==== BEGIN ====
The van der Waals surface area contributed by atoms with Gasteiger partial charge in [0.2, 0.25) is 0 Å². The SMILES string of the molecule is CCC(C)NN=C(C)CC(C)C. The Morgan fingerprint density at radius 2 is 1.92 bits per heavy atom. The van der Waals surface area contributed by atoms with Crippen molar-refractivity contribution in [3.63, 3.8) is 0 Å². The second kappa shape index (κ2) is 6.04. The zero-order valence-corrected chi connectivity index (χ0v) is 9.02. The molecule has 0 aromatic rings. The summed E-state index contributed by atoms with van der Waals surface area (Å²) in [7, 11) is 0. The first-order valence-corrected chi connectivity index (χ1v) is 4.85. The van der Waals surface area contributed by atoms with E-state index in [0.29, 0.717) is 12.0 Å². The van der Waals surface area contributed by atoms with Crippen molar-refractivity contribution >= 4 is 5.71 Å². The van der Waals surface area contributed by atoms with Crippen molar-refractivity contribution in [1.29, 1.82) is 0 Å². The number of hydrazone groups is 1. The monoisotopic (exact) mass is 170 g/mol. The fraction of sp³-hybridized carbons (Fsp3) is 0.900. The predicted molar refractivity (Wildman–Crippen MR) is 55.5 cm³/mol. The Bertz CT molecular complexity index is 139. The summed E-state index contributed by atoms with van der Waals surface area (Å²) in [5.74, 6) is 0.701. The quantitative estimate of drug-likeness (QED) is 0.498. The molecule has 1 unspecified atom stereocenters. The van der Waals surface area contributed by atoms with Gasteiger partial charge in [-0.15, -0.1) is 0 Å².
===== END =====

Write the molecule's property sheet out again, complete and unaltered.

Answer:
The van der Waals surface area contributed by atoms with Gasteiger partial charge in [0.2, 0.25) is 0 Å². The SMILES string of the molecule is CCC(C)NN=C(C)CC(C)C. The Morgan fingerprint density at radius 2 is 1.92 bits per heavy atom. The van der Waals surface area contributed by atoms with Crippen molar-refractivity contribution in [3.63, 3.8) is 0 Å². The second kappa shape index (κ2) is 6.04. The zero-order valence-corrected chi connectivity index (χ0v) is 9.02. The molecule has 0 aromatic rings. The summed E-state index contributed by atoms with van der Waals surface area (Å²) in [7, 11) is 0. The first-order valence-corrected chi connectivity index (χ1v) is 4.85. The van der Waals surface area contributed by atoms with E-state index in [0.29, 0.717) is 12.0 Å². The van der Waals surface area contributed by atoms with Crippen molar-refractivity contribution >= 4 is 5.71 Å². The van der Waals surface area contributed by atoms with Crippen molar-refractivity contribution in [1.29, 1.82) is 0 Å². The number of hydrazone groups is 1. The monoisotopic (exact) mass is 170 g/mol. The fraction of sp³-hybridized carbons (Fsp3) is 0.900. The predicted molar refractivity (Wildman–Crippen MR) is 55.5 cm³/mol. The Bertz CT molecular complexity index is 139. The summed E-state index contributed by atoms with van der Waals surface area (Å²) in [5.74, 6) is 0.701. The quantitative estimate of drug-likeness (QED) is 0.498. The molecule has 1 unspecified atom stereocenters. The van der Waals surface area contributed by atoms with Gasteiger partial charge in [-0.15, -0.1) is 0 Å².